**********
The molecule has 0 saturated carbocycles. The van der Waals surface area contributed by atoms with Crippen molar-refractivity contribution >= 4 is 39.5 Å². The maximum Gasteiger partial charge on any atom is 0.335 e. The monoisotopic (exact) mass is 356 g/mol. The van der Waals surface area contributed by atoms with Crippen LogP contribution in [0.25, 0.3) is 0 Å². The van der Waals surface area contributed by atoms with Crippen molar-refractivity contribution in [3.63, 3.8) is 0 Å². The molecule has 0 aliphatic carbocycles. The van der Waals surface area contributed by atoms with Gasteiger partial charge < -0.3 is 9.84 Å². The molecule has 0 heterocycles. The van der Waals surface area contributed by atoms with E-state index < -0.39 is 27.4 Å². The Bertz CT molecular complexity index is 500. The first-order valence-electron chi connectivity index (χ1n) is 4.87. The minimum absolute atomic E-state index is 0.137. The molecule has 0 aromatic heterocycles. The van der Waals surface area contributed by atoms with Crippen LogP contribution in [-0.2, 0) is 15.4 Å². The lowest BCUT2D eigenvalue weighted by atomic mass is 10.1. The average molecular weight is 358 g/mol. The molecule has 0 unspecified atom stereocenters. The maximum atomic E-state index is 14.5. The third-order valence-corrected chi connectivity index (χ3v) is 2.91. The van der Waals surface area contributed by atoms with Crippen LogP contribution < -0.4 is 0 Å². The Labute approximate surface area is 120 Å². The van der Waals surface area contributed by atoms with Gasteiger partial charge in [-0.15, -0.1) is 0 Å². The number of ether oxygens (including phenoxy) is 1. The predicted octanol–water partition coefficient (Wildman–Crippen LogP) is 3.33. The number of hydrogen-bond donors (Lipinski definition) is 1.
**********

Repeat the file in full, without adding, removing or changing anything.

The molecule has 0 saturated carbocycles. The van der Waals surface area contributed by atoms with Crippen molar-refractivity contribution >= 4 is 39.5 Å². The maximum Gasteiger partial charge on any atom is 0.335 e. The monoisotopic (exact) mass is 356 g/mol. The van der Waals surface area contributed by atoms with Crippen LogP contribution in [0.25, 0.3) is 0 Å². The van der Waals surface area contributed by atoms with Crippen molar-refractivity contribution in [3.63, 3.8) is 0 Å². The molecule has 0 aliphatic carbocycles. The van der Waals surface area contributed by atoms with Gasteiger partial charge < -0.3 is 9.84 Å². The molecule has 0 heterocycles. The van der Waals surface area contributed by atoms with E-state index < -0.39 is 27.4 Å². The Bertz CT molecular complexity index is 500. The first-order valence-electron chi connectivity index (χ1n) is 4.87. The minimum absolute atomic E-state index is 0.137. The molecule has 0 aromatic heterocycles. The van der Waals surface area contributed by atoms with Crippen LogP contribution in [-0.2, 0) is 15.4 Å². The lowest BCUT2D eigenvalue weighted by atomic mass is 10.1. The average molecular weight is 358 g/mol. The molecule has 0 unspecified atom stereocenters. The maximum atomic E-state index is 14.5. The third-order valence-corrected chi connectivity index (χ3v) is 2.91. The van der Waals surface area contributed by atoms with Crippen LogP contribution < -0.4 is 0 Å². The Labute approximate surface area is 120 Å². The van der Waals surface area contributed by atoms with Gasteiger partial charge in [-0.15, -0.1) is 0 Å². The number of ether oxygens (including phenoxy) is 1. The predicted octanol–water partition coefficient (Wildman–Crippen LogP) is 3.33. The number of hydrogen-bond donors (Lipinski definition) is 1.